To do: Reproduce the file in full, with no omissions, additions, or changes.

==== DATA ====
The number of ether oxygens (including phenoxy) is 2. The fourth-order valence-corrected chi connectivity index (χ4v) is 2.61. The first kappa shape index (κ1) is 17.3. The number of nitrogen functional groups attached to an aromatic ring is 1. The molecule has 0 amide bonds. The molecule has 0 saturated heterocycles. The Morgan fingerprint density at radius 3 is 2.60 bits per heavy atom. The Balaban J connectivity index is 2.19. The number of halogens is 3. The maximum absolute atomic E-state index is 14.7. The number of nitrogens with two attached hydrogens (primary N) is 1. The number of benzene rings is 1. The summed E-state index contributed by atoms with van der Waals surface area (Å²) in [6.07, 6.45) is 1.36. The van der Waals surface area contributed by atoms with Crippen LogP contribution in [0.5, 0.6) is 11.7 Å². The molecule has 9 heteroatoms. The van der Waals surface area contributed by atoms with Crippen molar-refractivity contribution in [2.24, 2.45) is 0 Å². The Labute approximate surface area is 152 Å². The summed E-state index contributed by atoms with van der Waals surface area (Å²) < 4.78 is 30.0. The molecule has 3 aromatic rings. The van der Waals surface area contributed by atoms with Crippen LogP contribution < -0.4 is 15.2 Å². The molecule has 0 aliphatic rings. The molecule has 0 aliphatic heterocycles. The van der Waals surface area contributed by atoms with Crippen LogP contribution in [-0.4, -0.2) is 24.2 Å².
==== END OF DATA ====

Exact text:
The number of ether oxygens (including phenoxy) is 2. The fourth-order valence-corrected chi connectivity index (χ4v) is 2.61. The first kappa shape index (κ1) is 17.3. The number of nitrogen functional groups attached to an aromatic ring is 1. The molecule has 0 amide bonds. The molecule has 0 saturated heterocycles. The Morgan fingerprint density at radius 3 is 2.60 bits per heavy atom. The Balaban J connectivity index is 2.19. The number of halogens is 3. The maximum absolute atomic E-state index is 14.7. The number of nitrogens with two attached hydrogens (primary N) is 1. The number of benzene rings is 1. The summed E-state index contributed by atoms with van der Waals surface area (Å²) in [6.07, 6.45) is 1.36. The van der Waals surface area contributed by atoms with Crippen LogP contribution in [0.5, 0.6) is 11.7 Å². The molecule has 9 heteroatoms. The van der Waals surface area contributed by atoms with Crippen molar-refractivity contribution in [2.24, 2.45) is 0 Å². The Labute approximate surface area is 152 Å². The summed E-state index contributed by atoms with van der Waals surface area (Å²) < 4.78 is 30.0. The molecule has 3 aromatic rings. The van der Waals surface area contributed by atoms with Crippen LogP contribution < -0.4 is 15.2 Å². The molecule has 0 aliphatic rings. The molecule has 0 aliphatic heterocycles. The van der Waals surface area contributed by atoms with Crippen LogP contribution in [-0.4, -0.2) is 24.2 Å².